Ferroptosis and Glioma Temozolomide Resistance

The Role of Iron Metabolism in Ferroptosis and TMZ Resistance

Ferroptosis is an iron dependent form of programmed cell death, and the excess iron contributes to ferroptosis by producing ROS through Fenton reaction (36). Iron is an inorganic element for cell basic function, and is especially highly required for cancer cells (37). The iron metabolism is a complex network of iron absorption, storage, and export. Transferrin receptor (TfR1) binds ferric iron (Fe3+) in circulation, and binds to the membrane protein transferrin receptor (TfR). Then, the Tf-Fe-TfR conjugate enters the cell through clathrin-mediated endocytosis (38). Cytoplasmic iron is stored in ferritin, which is an iron storage protein complex that consists of ferritin light chain (FTL) and ferritin heavy chain 1 (FTH1). Finally, the excess iron is exported by the membrane protein ferroportin (an iron efflux pump, also termed as SLC11A3) (39).

Many studies have shown that iron is an essential element for drug-resistant cells. Hence, ferroptosis, which is an iron-related cell death, also plays an important role in cancer drug-resistance. Schonberg et al. (40) reported that the expression of transferrin is upregulated in GSC, and that the iron uptake promoted the GSC proliferation, while disrupting the iron metabolism in GSCs could reduce the GSC cell growth (41). Multiple studies have revealed that the expression of TfR1 and TfR2 are upregulated in proliferating and malignant cells, including GBM (42, 43). The study conducted by Calzolari et al. has proven that TfR2 expression is inversely correlated with tumor histologic grade, and is associated with the sensitivity to TMZ of glioma cells (43, 44). Feng et al. (45) reported that TfR is a specific ferroptosis maker. These results show that iron metabolism is involved in glioma TMZ resistance and ferroptosis. Furthermore, the study conducted by Chen et al. (46) has proven that erastin (ferroptosis inducer) sensitizes glioma cells to TMZ. Iron-chelating agents (ferroptosis inhibitor), which are used to remove excess iron by binding free iron, can enhance the TMZ cytotoxicity in glioma cells. The study conducted by Alexiou et al. (47) has proven that deferiprone (DFP), which is an orally administered iron chelator, can significantly reduce glioma cell viability combination with TMZ. It has been reported that curcumin, which is a biologically active iron chelator (48, 49), can sensitizes glioma to TMZ by simultaneously generating ROS and disrupting the AKT/mTOR signaling (50). Recently, Chen et al. (51) reported that ALZ003, which is a curcumin analog, induces ferroptosis by blocking the AR-mediated GPX4 expression, inhibiting TMZ–resistant glioblastoma.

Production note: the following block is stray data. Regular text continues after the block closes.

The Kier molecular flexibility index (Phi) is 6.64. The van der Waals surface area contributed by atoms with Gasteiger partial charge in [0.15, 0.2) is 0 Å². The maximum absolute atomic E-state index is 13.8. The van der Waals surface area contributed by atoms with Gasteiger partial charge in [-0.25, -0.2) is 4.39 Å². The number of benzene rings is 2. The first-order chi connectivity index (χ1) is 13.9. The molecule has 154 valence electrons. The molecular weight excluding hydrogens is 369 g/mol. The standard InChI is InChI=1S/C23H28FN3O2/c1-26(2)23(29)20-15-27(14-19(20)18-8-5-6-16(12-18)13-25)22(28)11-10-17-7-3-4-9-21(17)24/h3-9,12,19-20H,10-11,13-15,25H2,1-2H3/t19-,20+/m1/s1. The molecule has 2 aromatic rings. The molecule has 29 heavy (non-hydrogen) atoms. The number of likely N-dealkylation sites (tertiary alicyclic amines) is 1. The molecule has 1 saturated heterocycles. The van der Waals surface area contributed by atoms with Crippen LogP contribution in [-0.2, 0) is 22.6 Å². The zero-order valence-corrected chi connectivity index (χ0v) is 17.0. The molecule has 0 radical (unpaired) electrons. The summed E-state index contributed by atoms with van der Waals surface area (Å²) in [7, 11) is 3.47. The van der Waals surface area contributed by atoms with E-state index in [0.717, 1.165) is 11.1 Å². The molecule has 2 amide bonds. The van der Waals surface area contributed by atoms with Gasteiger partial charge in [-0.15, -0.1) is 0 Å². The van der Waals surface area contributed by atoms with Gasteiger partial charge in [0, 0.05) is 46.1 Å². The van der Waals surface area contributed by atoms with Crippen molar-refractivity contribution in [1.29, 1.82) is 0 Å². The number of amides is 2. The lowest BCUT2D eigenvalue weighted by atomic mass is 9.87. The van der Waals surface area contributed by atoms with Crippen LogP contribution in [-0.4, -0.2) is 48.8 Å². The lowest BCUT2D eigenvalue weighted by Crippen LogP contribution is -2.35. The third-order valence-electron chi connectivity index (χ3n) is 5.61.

ROS in Ferroptosis and TMZ Resistance

ROS is produced by metabolic pathways, and play important roles in tissue homeostasis and cell signaling (52, 53). The iron-dependent accumulation of ROS is the characteristic of ferroptosis (54). Furthermore, ROS-induced lipid peroxidation is not only a critical role in ferroptosis, but also affects the apoptosis, autophagy, and TMZ resistance in glioma cells (53, 55, 56). Biochemically, the intracellular GSH depletion, which inhibits anti-peroxidant defense and iron, involved in the Fenton reaction would result to the accumulation of lipid peroxidation, promoting ferroptosis. The present study will summarize the lipid peroxidation regulating mechanism between ferroptosis and glioma TMZ resistance.

SLC7A11 Regulates Ferroptosis in Glioma TMZ Resistance

SLC7A11, which is also known as xCT, encodes 12 transmembrane domains, and is a functional subunit that constitutes the cystine/glutamate counter transporter (System Xc-) that regulates the intracellular glutamate and extracellular cystine exchange. Cysteine is the rate-limiting substrate for the synthesis of biological antioxidant glutathione (GSH). Sufficient cystine can ensure the synthesis of intracellular GSH, and the level of GSH in cells plays an important role in glioma drug resistance (57). Chen et al. reported that highly expressed SLC7A11 in gliomas can regulate the resistance of TMZ. However, suppressing the SLC7A11 expression can enhance the sensitivity of gliomas to TMZ using siRNA (46). Polewski et al. (58) also confirmed that the inhibition of SLC7A11 expression in gliomas can reduce the level of GSH in cells, and increase the sensitivity to TMZ.